The word buddha is from Sanskrit, but now it has been taken over by the Chinese, by the Japanese, for the simple reason that they could not find anything equivalent. The word buddha means a consciousness at its peak. What does it mean – a consciousness at its peak?
Tozan said…You must be expecting some philosophical answer, some theological answer, some rational explanation, but what Tozan said is,
“Three pounds of flax.”
At that moment he was carrying three pounds of flax. In that moment he could not indicate anything else; there was nothing else available other than three pounds of flax. In fact he is saying that the question is wrong and if you ask a wrong question you will get a wrong answer. But he is compassionate and polite. Rather than saying, “You idiot! A question about buddha is not to be asked – it is an experience without any explanation, an experience beyond mind.” Being of a very kind nature, rather than saying that you are asking a wrong question, he simply gives an absolutely absurd answer: “Three pounds of flax.”
In that moment it must have come to the inquirer as a shock and also as an insult – not only to himself but to Gautam Buddha – but he knows that Tozan cannot be insulting or derogatory in any sense toward Gautam Buddha, because for Tozan to insult Gautam Buddha will be to insult himself.
His answer is indicative that it is not possible for language to contain the experience. It is almost like, “Whatever I say will not be much more valuable than three pounds of flax.”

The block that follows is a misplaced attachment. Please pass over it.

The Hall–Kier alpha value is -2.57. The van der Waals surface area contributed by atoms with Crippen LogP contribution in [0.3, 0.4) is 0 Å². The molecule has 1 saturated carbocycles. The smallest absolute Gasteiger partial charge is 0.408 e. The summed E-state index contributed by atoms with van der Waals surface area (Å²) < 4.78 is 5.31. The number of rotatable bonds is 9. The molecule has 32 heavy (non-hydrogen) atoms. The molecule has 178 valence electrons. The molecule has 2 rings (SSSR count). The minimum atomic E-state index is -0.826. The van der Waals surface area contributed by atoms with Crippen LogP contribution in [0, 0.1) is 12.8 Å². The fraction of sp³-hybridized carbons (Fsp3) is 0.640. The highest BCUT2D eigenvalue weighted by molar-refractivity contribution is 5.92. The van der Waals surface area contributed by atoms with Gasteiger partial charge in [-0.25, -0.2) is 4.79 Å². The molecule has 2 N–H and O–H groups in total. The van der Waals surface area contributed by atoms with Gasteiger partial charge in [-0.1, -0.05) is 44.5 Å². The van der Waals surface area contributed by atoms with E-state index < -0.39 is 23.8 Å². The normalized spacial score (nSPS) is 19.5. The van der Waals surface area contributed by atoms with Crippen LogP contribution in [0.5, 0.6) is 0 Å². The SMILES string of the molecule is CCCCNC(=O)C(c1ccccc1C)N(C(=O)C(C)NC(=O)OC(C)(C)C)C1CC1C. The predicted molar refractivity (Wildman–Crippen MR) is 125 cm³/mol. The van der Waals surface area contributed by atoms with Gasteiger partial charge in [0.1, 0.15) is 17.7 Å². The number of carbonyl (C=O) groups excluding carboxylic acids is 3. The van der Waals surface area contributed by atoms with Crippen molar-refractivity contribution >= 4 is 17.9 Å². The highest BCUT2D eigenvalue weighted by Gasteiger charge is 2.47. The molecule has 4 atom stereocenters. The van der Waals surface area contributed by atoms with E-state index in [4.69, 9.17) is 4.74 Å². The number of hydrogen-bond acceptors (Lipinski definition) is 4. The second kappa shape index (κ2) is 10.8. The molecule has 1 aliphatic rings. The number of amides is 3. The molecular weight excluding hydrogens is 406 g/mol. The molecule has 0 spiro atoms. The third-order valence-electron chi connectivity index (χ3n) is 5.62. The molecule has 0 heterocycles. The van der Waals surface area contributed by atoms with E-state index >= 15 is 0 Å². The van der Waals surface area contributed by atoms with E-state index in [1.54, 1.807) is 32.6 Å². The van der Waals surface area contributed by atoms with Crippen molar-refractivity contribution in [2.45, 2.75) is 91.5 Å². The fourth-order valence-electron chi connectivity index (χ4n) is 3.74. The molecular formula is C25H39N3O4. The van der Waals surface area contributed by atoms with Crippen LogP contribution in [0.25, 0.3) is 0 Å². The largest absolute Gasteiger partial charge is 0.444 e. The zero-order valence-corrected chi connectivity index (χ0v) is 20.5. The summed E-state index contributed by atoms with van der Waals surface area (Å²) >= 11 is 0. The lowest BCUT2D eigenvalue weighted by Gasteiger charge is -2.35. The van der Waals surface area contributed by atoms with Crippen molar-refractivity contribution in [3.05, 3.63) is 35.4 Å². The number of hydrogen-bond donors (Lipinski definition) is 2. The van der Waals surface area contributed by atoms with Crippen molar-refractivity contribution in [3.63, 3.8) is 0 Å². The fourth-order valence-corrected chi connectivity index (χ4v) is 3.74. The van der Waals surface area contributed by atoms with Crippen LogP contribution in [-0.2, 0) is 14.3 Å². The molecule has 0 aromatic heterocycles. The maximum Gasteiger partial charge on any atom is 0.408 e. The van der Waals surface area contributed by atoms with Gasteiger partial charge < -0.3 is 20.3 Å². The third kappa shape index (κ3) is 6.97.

Try to see the point.
I will give you an example, perhaps that may help you….
Adolf Hitler convinced one of the most civilized, cultured, courageous nations that the defeat of Germany in the First World War and all the problems of Germany were because of the Jews. At first people laughed: “This is absurd! Jews have nothing to do with it; on the contrary, they had given more money to the fight than anybody else, and to make them responsible….” But when somebody continuously repeats a thing it becomes a truth. Every lie can become almost true; it just needs to be repeated with dogmatic, authoritative force.
That was the whole strategy of Adolf Hitler. He was not a man of great intelligence, but he made the whole nation convinced that he was right: “If Jews are removed all problems will be solved.”
One day as he was coming from his morning walk he met the chief rabbi of Berlin – a strange coincidence. Adolf Hitler asked the rabbi, “What do you think…what is the cause of Germany’s failure, all its problems?”
The chief rabbi said: “It is very simple: the bicycles. Unless you destroy all the bicycles there is no chance for Germany to attain to its glory.”